To be fair, I don't think they really know most of the time. I've been burned more than once on Goodwill -- better luck on ebay, and MUCH better luck on craigslist. I try not to let it get to me that things sometimes don't work out at Goodwill, thinking of it as giving to charity and maybe if I'm lucky getting something out of it.
06-29-2010, 02:01 PM   #3
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Thing with Goodwill is to inspect the photos - when there are any - for any visible anomalies, such as the droopy self timer. After that, go on gut.
06-29-2010, 03:14 PM   #4
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I did pretty carefully and it looked fine in the pics mostly. But it was considerably more grimy in person and the timer arm was down and stuck when it got here. I guess it could have happened in transit though I doubt it because it was wrapped to the nines, I'll give them that. It's not such a big deal in retrospect. I mean I have Queenie, and I have the lens to sell if I want so I am not really out anything, and I've also got that whole batch of stuff coming later this week, lenses and all. One way or the other I'll make my $$$ back.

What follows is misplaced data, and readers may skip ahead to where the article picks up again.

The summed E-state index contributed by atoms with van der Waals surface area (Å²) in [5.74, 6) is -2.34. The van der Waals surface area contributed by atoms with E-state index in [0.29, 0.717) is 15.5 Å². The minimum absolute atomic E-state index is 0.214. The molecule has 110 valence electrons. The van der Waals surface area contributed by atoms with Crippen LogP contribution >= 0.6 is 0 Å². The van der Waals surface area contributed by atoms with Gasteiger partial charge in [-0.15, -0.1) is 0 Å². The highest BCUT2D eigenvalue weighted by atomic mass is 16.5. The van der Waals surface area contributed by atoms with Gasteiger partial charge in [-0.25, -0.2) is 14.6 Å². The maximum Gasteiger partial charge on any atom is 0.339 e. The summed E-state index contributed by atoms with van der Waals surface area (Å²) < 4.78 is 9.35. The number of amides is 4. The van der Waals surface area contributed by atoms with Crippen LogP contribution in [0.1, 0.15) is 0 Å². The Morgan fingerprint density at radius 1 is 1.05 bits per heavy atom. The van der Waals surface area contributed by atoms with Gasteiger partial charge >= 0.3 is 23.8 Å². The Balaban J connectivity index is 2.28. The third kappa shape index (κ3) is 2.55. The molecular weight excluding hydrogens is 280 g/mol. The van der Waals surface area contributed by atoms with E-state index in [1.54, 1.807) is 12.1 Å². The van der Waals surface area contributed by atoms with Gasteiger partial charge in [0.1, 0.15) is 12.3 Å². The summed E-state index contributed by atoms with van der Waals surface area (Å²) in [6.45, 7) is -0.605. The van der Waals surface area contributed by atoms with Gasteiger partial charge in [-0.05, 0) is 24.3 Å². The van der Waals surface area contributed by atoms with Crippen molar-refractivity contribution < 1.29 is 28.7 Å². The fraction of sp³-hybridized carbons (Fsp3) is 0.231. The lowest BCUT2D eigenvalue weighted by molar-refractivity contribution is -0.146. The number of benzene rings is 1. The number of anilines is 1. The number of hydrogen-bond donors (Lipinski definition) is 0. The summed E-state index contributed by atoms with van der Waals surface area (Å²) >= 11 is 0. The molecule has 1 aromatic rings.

It's just kind of sad looking at the Honeywell, so all beat up and dirty, pathetically sitting there next to the pristine beauty of Queenie! I'm going to clean it later at least. More than that I really can't do myself, but at least I can remove all the grime.

Poor camera deserves that at least!

06-29-2010, 04:18 PM   #5
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Well, I suppose if it bothers you, (and you think it'd help) I could have a look over one or the other camera, at to see how bad the situation may be. (As long as you don't mind potentially waiting.

Could be an easy fix or could be a basket case/worthy of sending to Eric, etc, , but I don't like to give up on old cameras, either.

Or, you could try the Marketplace, sure enough, I bet someone might give em a whirl.
06-29-2010, 06:16 PM   #6
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I've just cleaned a ton of junk off the outside The timer arm probably could use some adjusting though it's mostly the light seals. They clearly just dissolved. The remains need to be removed, some of it's in the viewer, and the insides of the camera need to be cleaned. The light seals definitely need to be replaced.